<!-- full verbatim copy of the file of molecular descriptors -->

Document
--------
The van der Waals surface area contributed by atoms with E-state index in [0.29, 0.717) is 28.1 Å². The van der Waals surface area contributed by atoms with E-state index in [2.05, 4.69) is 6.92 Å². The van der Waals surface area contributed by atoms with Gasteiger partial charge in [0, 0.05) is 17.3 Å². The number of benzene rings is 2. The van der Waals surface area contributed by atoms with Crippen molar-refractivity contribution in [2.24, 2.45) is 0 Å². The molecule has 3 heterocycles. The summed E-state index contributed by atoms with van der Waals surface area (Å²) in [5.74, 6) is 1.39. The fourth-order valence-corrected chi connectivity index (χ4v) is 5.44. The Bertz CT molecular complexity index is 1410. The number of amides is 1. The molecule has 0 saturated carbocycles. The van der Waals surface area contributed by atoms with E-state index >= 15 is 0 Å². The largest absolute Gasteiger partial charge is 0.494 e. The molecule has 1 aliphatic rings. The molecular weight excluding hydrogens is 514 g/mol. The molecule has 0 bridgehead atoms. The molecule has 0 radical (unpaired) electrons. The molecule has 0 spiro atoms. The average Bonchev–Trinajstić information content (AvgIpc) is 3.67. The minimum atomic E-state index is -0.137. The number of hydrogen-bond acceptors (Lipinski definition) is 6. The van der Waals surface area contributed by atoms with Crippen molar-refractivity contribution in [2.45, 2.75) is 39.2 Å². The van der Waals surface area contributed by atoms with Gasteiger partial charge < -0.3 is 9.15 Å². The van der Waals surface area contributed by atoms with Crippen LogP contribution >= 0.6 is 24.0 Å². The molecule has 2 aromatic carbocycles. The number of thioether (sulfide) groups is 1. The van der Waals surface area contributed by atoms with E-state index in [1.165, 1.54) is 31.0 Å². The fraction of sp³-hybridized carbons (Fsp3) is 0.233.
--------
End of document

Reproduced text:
The van der Waals surface area contributed by atoms with E-state index in [0.29, 0.717) is 28.1 Å². The van der Waals surface area contributed by atoms with E-state index in [2.05, 4.69) is 6.92 Å². The van der Waals surface area contributed by atoms with Gasteiger partial charge in [0, 0.05) is 17.3 Å². The number of benzene rings is 2. The van der Waals surface area contributed by atoms with Crippen molar-refractivity contribution in [2.24, 2.45) is 0 Å². The molecule has 3 heterocycles. The summed E-state index contributed by atoms with van der Waals surface area (Å²) in [5.74, 6) is 1.39. The fourth-order valence-corrected chi connectivity index (χ4v) is 5.44. The Bertz CT molecular complexity index is 1410. The number of amides is 1. The molecule has 0 saturated carbocycles. The van der Waals surface area contributed by atoms with E-state index >= 15 is 0 Å². The largest absolute Gasteiger partial charge is 0.494 e. The molecule has 1 aliphatic rings. The molecular weight excluding hydrogens is 514 g/mol. The molecule has 0 bridgehead atoms. The molecule has 0 radical (unpaired) electrons. The molecule has 0 spiro atoms. The average Bonchev–Trinajstić information content (AvgIpc) is 3.67. The minimum atomic E-state index is -0.137. The number of hydrogen-bond acceptors (Lipinski definition) is 6. The van der Waals surface area contributed by atoms with Crippen molar-refractivity contribution in [2.45, 2.75) is 39.2 Å². The van der Waals surface area contributed by atoms with Gasteiger partial charge < -0.3 is 9.15 Å². The van der Waals surface area contributed by atoms with Crippen LogP contribution >= 0.6 is 24.0 Å². The molecule has 2 aromatic carbocycles. The number of thioether (sulfide) groups is 1. The van der Waals surface area contributed by atoms with E-state index in [1.165, 1.54) is 31.0 Å². The fraction of sp³-hybridized carbons (Fsp3) is 0.233.